Thursday, November 26, 2009

The Bradbury aging study, re-explained (Part II)

This is a follow-up to my previous post on J.C. Bradbury's aging study ... check out that previous post first if you haven't already.

My argument was that players with shorter careers should peak earlier than players with longer careers. Bradbury disagreed. He reran his study with a lower minimum, 1000 PA instead of 5000. He found that there was "no drop".

I decided to try to run his study myself, the part where he looks at batter performance in Linear Weights. I think my results are close enough to his that they can be trusted. Skip the details unless you're really interested. I'll put them in a quote box so you can ignore them if you choose.


Technical details:

Here's what I did. I took all players whose careers began in 1921 or later, and looked at their stats until the end of 2008 (even if they were still active). They had to have had a plate appearance in each of at least ten separate seasons. In seasons in which their age was 24 to 35 (as of July 1), they had to have had at least 5000 plate appearances.

Any player who did not meet the above criteria was not included in the regression. Also, the regression included only seasons from age 24-35 in which the player had at least 300 PA.

Each of those seasons was a row in the regression. The model I used was:

Z-score this season = a * age this season + b * age^2 this season + c * career average Z-score + d * player dummy + constant + error term

I didn't include dummy variables for individual seasons (Bradbury's "D" term, if you look at his paper) or park factors. I think those would change the results only slightly.

Another difference I noticed later is that when I calculated the Z-scores, I used the standard deviation only of players who were 24-35 and had 300 PA. Bradbury, I believe, used the SD of all players, regardless of PA. Again, I don't think that affects the results much (although it makes his coefficients about twice as big as mine).

Finally, I'm not 100% sure that I did exactly what Bradbury did in other respects. The study is vague about the details of the selection criteria. For instance, I'm not sure if any ten seasons qualified a player, or only ten seasons of only 300 PA. I'm not sure if the player need 300 PA every season between 24 and 35, or if that didn't matter as long as the total was over 5000. So I guessed. Also, for Linear Weights, I used a version that adjusts the out for the specific season, whereas Bradbury used -0.25 for all seasons (and compensated somewhat by having a dummy variable for league/season).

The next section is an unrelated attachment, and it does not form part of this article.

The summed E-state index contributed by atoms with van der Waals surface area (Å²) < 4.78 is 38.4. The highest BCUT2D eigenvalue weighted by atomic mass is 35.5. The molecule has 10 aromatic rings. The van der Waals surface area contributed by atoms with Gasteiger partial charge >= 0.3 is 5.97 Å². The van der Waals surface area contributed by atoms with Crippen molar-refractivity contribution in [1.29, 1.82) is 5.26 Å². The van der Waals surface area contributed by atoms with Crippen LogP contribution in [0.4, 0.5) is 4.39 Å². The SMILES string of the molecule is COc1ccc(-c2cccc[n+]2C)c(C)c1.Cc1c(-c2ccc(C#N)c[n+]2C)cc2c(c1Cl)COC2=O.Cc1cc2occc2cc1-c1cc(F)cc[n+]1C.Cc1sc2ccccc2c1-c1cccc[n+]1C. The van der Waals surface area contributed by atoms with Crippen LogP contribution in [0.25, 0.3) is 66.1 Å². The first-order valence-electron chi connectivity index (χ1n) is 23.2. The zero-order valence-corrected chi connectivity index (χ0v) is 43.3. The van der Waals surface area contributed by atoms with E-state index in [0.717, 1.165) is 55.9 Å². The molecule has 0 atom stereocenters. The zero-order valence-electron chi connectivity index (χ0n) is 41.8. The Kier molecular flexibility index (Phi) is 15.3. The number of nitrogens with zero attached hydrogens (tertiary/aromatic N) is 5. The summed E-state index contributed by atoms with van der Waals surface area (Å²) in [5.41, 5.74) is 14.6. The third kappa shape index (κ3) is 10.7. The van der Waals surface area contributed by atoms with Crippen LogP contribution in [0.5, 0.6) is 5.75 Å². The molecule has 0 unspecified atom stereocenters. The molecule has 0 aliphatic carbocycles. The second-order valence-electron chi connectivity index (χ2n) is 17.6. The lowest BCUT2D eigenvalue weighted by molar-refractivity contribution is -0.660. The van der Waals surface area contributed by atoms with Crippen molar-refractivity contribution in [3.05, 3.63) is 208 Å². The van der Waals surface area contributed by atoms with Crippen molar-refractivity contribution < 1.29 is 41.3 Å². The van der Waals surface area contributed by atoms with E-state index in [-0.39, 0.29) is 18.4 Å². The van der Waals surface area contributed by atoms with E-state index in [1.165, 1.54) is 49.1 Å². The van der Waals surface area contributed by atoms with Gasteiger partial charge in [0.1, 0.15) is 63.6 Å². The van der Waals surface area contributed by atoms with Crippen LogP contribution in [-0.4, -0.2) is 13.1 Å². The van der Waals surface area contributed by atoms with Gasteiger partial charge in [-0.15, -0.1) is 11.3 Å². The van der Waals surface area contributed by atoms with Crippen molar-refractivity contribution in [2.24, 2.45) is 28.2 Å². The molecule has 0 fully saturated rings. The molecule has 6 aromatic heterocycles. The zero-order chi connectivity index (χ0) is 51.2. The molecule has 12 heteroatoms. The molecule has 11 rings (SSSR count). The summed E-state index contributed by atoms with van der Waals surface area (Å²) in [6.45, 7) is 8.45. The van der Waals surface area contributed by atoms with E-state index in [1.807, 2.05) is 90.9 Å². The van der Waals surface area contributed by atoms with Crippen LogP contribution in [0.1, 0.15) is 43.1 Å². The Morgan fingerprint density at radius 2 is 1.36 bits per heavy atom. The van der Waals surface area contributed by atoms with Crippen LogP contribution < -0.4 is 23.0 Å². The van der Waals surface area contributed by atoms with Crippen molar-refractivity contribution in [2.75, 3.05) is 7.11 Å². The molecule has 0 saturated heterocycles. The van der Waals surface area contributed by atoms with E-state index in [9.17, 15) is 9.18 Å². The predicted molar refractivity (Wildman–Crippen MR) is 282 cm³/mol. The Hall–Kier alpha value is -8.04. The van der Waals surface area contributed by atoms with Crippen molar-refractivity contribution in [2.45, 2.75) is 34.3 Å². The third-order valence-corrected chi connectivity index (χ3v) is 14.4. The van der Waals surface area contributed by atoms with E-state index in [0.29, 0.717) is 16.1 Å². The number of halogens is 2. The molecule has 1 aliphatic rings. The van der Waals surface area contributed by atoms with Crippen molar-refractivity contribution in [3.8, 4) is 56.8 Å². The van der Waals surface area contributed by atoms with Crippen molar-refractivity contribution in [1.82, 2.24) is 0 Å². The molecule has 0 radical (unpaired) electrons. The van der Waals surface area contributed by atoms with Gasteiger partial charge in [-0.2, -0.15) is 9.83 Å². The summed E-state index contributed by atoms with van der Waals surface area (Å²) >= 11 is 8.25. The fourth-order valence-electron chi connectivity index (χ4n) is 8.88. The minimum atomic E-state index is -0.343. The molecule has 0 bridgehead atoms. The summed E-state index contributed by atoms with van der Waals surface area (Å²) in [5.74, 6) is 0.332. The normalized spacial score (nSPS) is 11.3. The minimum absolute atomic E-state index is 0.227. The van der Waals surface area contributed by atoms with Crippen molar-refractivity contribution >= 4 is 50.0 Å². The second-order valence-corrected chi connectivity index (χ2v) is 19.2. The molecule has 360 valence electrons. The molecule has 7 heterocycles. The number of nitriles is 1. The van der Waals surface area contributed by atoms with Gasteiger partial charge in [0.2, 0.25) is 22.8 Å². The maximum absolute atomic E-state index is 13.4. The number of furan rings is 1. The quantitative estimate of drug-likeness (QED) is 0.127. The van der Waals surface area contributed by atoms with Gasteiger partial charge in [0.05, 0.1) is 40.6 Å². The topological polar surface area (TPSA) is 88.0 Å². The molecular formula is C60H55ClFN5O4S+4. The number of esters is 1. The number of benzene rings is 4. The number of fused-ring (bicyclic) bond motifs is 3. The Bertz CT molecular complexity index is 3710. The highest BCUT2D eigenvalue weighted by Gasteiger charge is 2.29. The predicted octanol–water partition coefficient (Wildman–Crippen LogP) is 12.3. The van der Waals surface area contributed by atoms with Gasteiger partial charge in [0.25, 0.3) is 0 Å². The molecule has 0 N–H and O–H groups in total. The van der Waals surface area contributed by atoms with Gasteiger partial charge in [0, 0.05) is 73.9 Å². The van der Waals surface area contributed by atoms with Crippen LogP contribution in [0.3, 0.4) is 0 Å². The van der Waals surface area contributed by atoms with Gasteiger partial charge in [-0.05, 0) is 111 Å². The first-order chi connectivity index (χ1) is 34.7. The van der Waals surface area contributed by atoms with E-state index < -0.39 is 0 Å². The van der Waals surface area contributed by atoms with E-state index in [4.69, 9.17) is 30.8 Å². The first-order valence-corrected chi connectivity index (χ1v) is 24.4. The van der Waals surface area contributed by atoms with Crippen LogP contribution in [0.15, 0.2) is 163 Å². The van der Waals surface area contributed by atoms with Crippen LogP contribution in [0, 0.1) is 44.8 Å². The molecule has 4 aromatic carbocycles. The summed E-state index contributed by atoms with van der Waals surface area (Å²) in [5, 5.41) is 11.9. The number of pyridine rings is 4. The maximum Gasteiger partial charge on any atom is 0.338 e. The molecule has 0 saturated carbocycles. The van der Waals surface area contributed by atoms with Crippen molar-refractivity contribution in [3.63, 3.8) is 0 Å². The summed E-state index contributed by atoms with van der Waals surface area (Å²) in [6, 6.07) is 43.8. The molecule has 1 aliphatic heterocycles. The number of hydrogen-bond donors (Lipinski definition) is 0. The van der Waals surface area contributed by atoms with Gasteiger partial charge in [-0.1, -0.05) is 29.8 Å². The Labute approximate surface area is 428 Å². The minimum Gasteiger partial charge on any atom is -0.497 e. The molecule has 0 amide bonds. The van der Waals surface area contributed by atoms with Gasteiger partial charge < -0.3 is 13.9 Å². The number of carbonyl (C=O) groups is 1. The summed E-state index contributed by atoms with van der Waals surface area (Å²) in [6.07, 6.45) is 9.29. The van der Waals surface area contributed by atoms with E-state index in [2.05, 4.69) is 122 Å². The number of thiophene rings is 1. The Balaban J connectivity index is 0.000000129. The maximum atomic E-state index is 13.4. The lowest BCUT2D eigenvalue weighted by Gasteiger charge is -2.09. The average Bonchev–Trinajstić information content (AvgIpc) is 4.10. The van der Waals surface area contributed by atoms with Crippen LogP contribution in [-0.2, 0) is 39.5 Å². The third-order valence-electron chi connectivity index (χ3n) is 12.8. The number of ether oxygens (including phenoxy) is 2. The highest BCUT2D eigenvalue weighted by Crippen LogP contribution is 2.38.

Anyway, here is my best-fit equation, followed by Bradbury's:

Mine: Z = 0.760 * age - 0.0133 * age^2 - 0.901 * mean - 10.6802 + dummies
J.C.: Z = 1.322 * age - 0.0224 * age^2 - 1.205 * mean + other stuff + dummies

These equations look different, but that's mostly because Bradbury used a different definition of the Z-score. If you look at the significance levels, they're similar: for mine, about 12 SDs; for Bradbury, about 11 SDs. Bradbury might be smaller because his regression was more sophisticated, with certain corrections that likely brought the significance down.

More importantly, our estimates of peak age, which can be calculated as - ( coeff for age ) / ( 2 * coeff for age^2 ):

Mine: 28.62 peak age
J.C.: 29.41 peak age

Why the difference? My guess is that there was something different about our criteria for selecting players for the sample. Again, I don't think the difference affects the arguments to follow.

Now, this is where J.C. says he ran the regression again, for 1000PA and no 10-year-requirement, and got no difference in peak age. I did the same thing, and I *did* get a difference:

Mine, for 5000 PA: 28.62
Mine, for 1000 PA: 28.06

It looks like a small difference, only .56 years -- and the total of 28.06 is still above the previous studies' conclusion that the peak is in the 27s. However, as it turns out, the way the study is structured, that small difference is really a big difference. Let me show you.

First, I ran the same regression, but this time only for players with 3000-5000 PA:

3000-5000 PA: 27.61

So, these guys with shorter careers did have an earlier peak, about a year earlier than the guys with the longer careers. What if we now look at the guys with really short careers, 1000-3000 PA?

1000-3000 PA: 147.00

That's not a misprint: the peak came out to age 147! But the coefficients of the age curve were not close to statistical significance -- neither the age, nor the age-squared. Effectively, these guys performed almost the same regardless of age. They didn't peak at 29, but neither did they peak at 27. They just didn't peak.

And so, it's reasonable to conclude that one of the reasons the peak age dropped so little, when we added more players like Bradbury did, is that the regression wasn't able to find the peak for the players with the shorter careers. And so the sample still consists of mostly players with longer careers.


Can we solve this problem? Yes, I think so. The procedure cut off the sample of players at 24 and 35 years of age. If we eliminate the cutoff, the results start to work.

I reran the regression with no age restrictions: players had to have 5000 or 1000 PA anywhere in their careers, not just between 24 and 35. Also, I considered all seasons in which they had 300 PA, regardless of how old they were that year. The numbers are similar:

28.97 for 5000 PA+
28.66 for 1000 PA+

The difference is smaller now, 0.31 years. But the important result is the breakdown of the 1000+ group:

28.97 for 5000 PA+
27.72 for 3000-5000 PA
26.61 for 1000-3000 PA (now significant)
28.66 for the overall sample

It seems like the shorter the career, the earlier the peak.

But, still, the overall average seems to only have dropped 0.31 of a year, and it's still around 29 years. Isn't that still evidence against the 27 theory?

No, it's not.